†. Gen 29:28-29 . . Jacob did so; he waited out the bridal week of the one, and then he gave him his daughter Rachel as wife. Laban had given his maidservant Bilhah to his daughter Rachel as her maid.

Maidservants weren't just female commodities. They were actually a part of the household, and often treated with a pretty fair degree of respect.

†. Gen 29:30 . . And Jacob cohabited with Rachel also; indeed, he loved Rachel more than Leah. And he served him another seven years.

I'm sure Jacob never mistreated Leah. But he wasn't crazy about her in a romantic way. It's like the relationship between Robert Philip and his fiancé Nancy Tremaine in the Disney movie Enchanted. Nancy is neither a bad girl nor a bad choice-- the chemistry just isn't there.

Unfortunately, human nature being what it is, Jacob's situation probably led to some favoritism. And in this case, I think Jacob began spending most of his time with Rachel and leaving Leah out in the cold; so to speak; viz: she was in the unenviable limbo of a burden to her husband. However, since Jacob chose to keep Leah, he was morally obligated to treat her as if he was infatuated with her, even if he really wasn't.

When you get right down to it; Leah didn't do any more to Jacob than what he did to his dad; so all in all: what right had Jacob to complain? I've a pretty strong feeling that after Leah's week was fulfilled, no more was said about this incident.


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Gen 29:31-35

†. Gen 29:31 . .The Lord saw that Leah was unloved and he opened her womb; but Rachel was barren.

God didn't make Rachel barren. She was already that way. And Leah was too. In fact, every one of the matriarchs were barren women. It must have been in their genes. But The Lord elected to repair Leah and leave Rachel out of whack for a while longer.

I really don't think what The Lord did was punishment against Jacob and Rachel. I think it was a countermeasure to force Jacob to pay a little more attention to Leah. It's very important for spouses to bond. Allowing Jacob to focus too much of his attention on Rachel would soon make Leah the odd man out; and a very lonely woman.

But why would God do that-- take an interest in Leah's problems? Because, as Hagar discovered, Abraham's god is a sensitive god who sees people (Gen 16:13-14). And it seems very obvious to me that He was sympathetic to Leah's circumstances.

And that tells me something. It's true that Leah was in on the scheme to trick Jacob. But God didn't get upset with her for that. In fact, it looks to me like He was actually very pleased that she married Jacob. After all, it was through Leah that the man predicted in Dan 7:13-14 would come, not Rachel. I believe that is very significant.

I would even go so far as to say that Leah was the one God Himself would have picked for Jacob if he had only sought a wife in the very same manner that Abraham had sought one for Isaac. But no. Jacob took matters into his own hands, came to Haran in person, and fell in love with the wrong girl. Well; he ended up marrying Leah anyway in spite of his feelings for Rachel; just like his dad ended up blessing Jacob in spite of his feelings for Esau.

Most guys have visions of the girl they would like to marry. She's young, gorgeous, shapely, and compliant. But the reality is: most will never find a girl like that. So they settle for what they can get and become resigned to missing out on life. Big mistake. Leah was no less a woman just because she wasn't Miss Haran circa 1770 bc. And when the chips are down in life, your very best friend had better be your wife. Beauty means nothing when a man is out of work, or coming down with cancer. That's when guys need a faithful friend, not a love pet.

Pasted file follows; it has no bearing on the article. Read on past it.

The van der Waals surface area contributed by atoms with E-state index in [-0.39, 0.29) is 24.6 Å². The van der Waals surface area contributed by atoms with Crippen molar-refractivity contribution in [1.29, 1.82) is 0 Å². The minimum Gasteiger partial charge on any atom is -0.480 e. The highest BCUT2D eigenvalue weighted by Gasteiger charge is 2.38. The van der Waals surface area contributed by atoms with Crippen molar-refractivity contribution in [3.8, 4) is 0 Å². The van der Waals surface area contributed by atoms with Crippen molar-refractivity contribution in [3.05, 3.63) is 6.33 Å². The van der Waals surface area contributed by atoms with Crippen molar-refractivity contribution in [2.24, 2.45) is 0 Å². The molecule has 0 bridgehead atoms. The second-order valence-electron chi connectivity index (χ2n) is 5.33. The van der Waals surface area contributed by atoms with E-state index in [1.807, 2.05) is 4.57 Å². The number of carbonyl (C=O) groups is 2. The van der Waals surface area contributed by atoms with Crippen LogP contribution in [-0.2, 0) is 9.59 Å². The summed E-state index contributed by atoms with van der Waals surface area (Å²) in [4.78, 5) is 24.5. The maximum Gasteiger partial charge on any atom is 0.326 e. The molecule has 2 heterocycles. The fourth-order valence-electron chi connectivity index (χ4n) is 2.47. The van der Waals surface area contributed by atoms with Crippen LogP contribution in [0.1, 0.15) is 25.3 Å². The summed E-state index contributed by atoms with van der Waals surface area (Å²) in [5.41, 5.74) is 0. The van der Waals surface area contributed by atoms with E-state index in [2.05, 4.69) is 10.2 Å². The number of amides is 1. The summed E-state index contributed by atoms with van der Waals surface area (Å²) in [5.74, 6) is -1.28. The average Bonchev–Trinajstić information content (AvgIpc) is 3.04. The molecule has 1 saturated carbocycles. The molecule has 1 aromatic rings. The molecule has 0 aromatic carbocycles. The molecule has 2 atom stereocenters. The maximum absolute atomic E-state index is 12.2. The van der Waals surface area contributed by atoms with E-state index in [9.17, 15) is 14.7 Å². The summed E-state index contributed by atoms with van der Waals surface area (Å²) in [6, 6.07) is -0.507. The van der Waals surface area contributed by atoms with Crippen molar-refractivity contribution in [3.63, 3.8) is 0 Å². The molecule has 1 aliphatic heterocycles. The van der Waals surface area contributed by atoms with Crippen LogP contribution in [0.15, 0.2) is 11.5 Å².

Unbeknownst to Jacob, he was destined to father the twelve tribes of Israel. Up to now, It had been one patriarch fathering just one descendant. But that all changed with Jacob. The nation of Israel quite literally started with him.

(chuckle) That guy lived solo for better than eighty years of his life and then all of a sudden, WHAM, in just one week's time, four women moved in with him. Then, in just seven years time, he had a posse of juveniles running around the house. Awww-Haw-Haw-Haw-Hawww :-)

†. Gen 29:32 . . Leah conceived and bore a son, and named him Reuben; for she declared: The Lord has seen my affliction. Now my husband will love me.

Reuben's name is from Re'uwben (reh-oo-bane') which means: See; a son!

Children do have a way of bonding a (normal) man to their mother. It doesn't always work, but often does.

†. Gen 29:33 . . She conceived again and bore a son, and declared; This is because The Lord heard that I was unloved and has given me this one also. So she named him Simeon.

Simeon's name is Shim'own (shim-one') which means: hearing. Leah was obviously a woman of prayer and had no reservations about sharing her personal problems with the god of her choice.

†. Gen 29:34 . . Again she conceived and bore a son and declared; This time my husband will become attached to me, for I have borne him three sons. Therefore he was named Levi.

Levi's name is Leviy (lay-vee') which means: attached; viz: bonded.

Jacob was indeed a family man now. In spite of his romantic passions for Rachel, he would never again feel the same way about Leah. She could never be just another woman in the house now that she was the mother of his children. Jacob couldn't help but feel bonded to her. God's idea worked. You say: how do I know it worked? Because the next boy was named in gratitude to God for saving the marriage.

†. Gen 29:35 . . She conceived again and bore a son, and declared; This time I will praise The Lord. Therefore she named him Judah. Then she stopped bearing.
Well done! And Judah was a real honor too. His became the tribe of Israel's kings; and from them descended David, and Christ.

The Hebrew word for "Judah" is Yehuwdah (yeh-hoo-daw') from whence the word Yehuwdiy (yeh-hoo-dee') is derived; which means a Jehudite i.e. Judaite; viz: a Jew.